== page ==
Ranch Ehrlo is sending five employees to Iqaluit, Nunavut to host a Volleyball Canada camp and learn about the Inuit culture. They will be leaving Monday, October 24, 2011 and returning on Monday, October 31, 2011. The group of employees travelling to Nunavut is:
1. Scott Schutz, Head coach for Volleyball Canada and Ranch Ehrlo teacher - Johnson High School
2. Brian Bernauer assistant instructor and teacher - Martin Collegiate High School
3. Noah Roellchen-Pfohl, assistant instructor and teacher – Schaller School
4. Hayley Maurer, Ranch Ehrlo representative and principal - Schaller School
5. Nick Crighton, Ranch Ehrlo representative and cultural coordinator
What this trip hopes to achieve
The main purpose of this trip is to hold a high quality volleyball camp for both youth and coaches in the Iqaluit area. This is a great opportunity to promote and bring awareness of the sport of volleyball to the Iqaluit, Nunavut area, to provide a recreational service for all ages, to bring professional development to the coaches in the area, and to help identify athletes for Volleyball Canada.
Additionally, this trip will provide an opportunity to introduce frontline Ranch Ehrlo staff to the Iqaluit community and increase awareness of the Ranch Ehrlo treatment model. Further, employees can explore, learn, and understand the cultural, economic, and social differences of these northern communities, and then bring back what they have learned to other frontline workers of the Ranch.
Schutz explained that by using the sport of volleyball, he would like to share information about the Ranch Ehrlo Society treatment model with the people in Iqaluit, Nunavut, and introduce some of people who work with some of their youth at the Ranch Ehrlo treatment facility. Schutz said he believes that by having a group of frontline workers present in this community to interact with the parents, social workers and teachers, a relationship and level of understanding will be built, which will help bring these two different cultures understand each other better.
“I also think it is essential to allow frontline workers to see first-hand the backgrounds of the youths they work with because it will help all of us to better relate the youth from that area, and ultimately, all the youth we work with at Ranch Ehrlo Society,” asserted Schutz.
This is an initiative started by the Ranch Ehrlo Society in partnership with Volleyball Canada and Sport Nunavut. Funding and financial support are provided by the Government of Canada and the Department of Canadian Heritage.
Some of the youth who come to the Ranch have never learned or have lost their language, culture, and traditions. The Ranch believes that during the treatment process it is important that the youth have the opportunity to learn their culture and incorporate it into their lives. For this reason, Crighton is accompanying the group to help ensure that the youth continue to speak their language and practice their traditions. He is committed to learning Inuit cultural practices, and he has found opportunities for the group to participate in Inuit ceremonies and cultural gatherings.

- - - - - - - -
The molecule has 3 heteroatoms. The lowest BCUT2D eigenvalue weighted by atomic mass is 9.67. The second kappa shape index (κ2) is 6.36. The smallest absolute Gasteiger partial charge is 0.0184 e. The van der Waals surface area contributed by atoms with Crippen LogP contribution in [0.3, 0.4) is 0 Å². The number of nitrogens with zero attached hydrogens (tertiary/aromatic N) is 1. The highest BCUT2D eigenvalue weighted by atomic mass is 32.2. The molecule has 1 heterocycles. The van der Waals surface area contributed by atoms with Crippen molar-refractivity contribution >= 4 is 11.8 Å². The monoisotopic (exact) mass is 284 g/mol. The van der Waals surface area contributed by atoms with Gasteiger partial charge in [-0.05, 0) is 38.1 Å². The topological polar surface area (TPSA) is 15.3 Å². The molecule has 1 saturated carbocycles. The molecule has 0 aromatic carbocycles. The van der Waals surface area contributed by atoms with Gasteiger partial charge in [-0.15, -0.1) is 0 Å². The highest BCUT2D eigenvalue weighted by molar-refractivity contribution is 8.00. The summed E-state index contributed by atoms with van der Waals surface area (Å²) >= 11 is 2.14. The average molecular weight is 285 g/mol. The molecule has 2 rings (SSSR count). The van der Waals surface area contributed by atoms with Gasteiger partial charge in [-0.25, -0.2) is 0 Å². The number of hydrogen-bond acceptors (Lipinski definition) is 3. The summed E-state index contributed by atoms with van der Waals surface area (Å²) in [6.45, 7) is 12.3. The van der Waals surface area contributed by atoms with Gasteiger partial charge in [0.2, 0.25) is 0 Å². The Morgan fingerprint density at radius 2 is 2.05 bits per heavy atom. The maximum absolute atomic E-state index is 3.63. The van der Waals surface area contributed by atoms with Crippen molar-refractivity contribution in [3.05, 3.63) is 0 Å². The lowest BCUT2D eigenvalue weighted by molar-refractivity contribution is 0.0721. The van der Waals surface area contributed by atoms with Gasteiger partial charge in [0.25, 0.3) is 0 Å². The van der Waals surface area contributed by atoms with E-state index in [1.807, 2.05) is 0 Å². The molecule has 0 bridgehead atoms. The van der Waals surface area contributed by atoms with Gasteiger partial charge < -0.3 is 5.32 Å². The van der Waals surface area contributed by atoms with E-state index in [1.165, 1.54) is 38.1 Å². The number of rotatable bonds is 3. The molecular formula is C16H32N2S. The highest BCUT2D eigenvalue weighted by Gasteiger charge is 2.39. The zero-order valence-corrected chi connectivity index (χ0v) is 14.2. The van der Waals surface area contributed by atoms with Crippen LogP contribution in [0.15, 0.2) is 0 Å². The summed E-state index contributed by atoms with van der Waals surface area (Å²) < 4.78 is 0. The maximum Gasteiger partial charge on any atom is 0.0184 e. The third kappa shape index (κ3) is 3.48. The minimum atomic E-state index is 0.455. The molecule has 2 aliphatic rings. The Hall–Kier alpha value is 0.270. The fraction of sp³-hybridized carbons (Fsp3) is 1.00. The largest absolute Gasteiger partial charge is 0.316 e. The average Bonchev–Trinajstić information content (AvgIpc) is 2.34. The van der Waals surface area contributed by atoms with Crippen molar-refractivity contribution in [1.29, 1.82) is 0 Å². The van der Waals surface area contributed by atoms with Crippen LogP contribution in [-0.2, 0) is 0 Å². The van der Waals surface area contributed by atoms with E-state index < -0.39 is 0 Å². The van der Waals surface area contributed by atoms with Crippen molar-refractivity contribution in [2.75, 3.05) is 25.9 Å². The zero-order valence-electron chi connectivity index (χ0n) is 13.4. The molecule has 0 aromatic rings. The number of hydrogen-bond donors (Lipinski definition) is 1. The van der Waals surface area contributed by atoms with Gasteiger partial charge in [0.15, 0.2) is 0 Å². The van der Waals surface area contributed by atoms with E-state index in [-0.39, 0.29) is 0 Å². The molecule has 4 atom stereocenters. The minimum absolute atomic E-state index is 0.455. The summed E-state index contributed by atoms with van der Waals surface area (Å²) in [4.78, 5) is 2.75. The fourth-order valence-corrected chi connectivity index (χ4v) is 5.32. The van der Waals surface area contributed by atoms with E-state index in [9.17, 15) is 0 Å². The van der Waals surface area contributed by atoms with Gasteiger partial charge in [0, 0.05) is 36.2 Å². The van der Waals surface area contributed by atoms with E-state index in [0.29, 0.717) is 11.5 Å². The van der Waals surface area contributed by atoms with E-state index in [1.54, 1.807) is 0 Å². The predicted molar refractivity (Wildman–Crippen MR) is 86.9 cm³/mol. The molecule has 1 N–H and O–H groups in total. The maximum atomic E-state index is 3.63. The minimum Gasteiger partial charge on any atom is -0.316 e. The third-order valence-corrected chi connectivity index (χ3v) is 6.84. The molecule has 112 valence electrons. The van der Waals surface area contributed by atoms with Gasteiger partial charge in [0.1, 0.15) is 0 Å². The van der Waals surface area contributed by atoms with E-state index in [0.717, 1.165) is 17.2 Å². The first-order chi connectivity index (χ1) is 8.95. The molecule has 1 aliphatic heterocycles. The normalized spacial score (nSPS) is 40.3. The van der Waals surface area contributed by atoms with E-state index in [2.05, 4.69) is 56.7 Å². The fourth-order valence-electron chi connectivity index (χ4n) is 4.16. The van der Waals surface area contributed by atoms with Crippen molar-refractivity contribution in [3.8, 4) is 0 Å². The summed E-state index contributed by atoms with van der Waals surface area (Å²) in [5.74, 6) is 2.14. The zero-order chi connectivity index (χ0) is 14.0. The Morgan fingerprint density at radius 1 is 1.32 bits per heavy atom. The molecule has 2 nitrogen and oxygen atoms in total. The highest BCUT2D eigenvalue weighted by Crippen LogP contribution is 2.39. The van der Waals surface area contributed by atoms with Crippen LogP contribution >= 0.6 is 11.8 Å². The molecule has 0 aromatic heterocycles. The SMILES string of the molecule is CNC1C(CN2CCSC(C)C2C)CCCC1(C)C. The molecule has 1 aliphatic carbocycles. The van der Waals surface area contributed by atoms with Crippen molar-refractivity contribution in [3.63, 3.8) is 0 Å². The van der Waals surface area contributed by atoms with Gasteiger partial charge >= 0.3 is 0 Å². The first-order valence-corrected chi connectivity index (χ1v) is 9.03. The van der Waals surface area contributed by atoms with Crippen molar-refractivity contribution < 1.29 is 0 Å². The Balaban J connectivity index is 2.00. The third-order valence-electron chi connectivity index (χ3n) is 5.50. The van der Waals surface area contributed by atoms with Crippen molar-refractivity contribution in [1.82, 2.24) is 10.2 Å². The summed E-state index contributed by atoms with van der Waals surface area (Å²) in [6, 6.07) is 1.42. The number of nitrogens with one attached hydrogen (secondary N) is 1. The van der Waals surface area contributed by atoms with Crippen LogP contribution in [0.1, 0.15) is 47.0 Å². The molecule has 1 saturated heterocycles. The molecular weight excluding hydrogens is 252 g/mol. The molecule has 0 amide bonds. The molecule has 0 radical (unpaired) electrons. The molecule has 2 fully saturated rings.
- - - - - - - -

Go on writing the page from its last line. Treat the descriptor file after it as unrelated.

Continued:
“Although our stay is limited, we will dedicate all our time to learning Inuit traditions and culture so that we can deliver relevant programming for the youth,” affirmed Schutz.
Employees will meet with agency stakeholders
Cultural coordinator, Nick Crighton, explained that in order for the Ranch to deliver relevant programming to Inuit youth, we need to understand that the health and the environment are interconnected - making a holistic approach essential to Inuit well-being. He pointed out that research concludes that there are increased rates of suicide, substance abuse, diabetes, tuberculosis, and cancer in Nunavut communities (Source: Health Canada).
“Our goal at the Ranch Ehrlo Society is to ensure that the youth have an opportunity to learn about the issues facing their home communities. To achieve our goal, we plan to work together with the Nunavut Department of Health and Social Services, as well as schools, and a community elder’s centre, to develop relevant material that we can incorporate in our classrooms and group homes,” explained Crighton.
Additionally, we would like to take the traditional and cultural Inuit customs and incorporate them into the healing process for Inuit youth during their time at the Ranch. If we develop programs and offer services that are relevant and responsive to Inuit culture, needs, and circumstances, we believe that it will improve the health, well-being, and quality of life of youth in treatment.
“Hayley and my objectives are to really learn as much as we can about the Inuit culture, taking in all the information while we are there. Once we return we would like to take what we learned from the Inuit and see how we can incorporate it into the lives of the Inuit youth here at the Ranch Ehrlo Society,” explained Crighton.
For more information
For more information, or to follow the group on their journey, visit Scott’s facebook page. You can also search for “Nunavut Volleyball 2011” on facebook. Scott can also be contacted at 751-2734 or by email at firstname.lastname@example.org.
- Submitted by Scott Schutz and Nick Crighton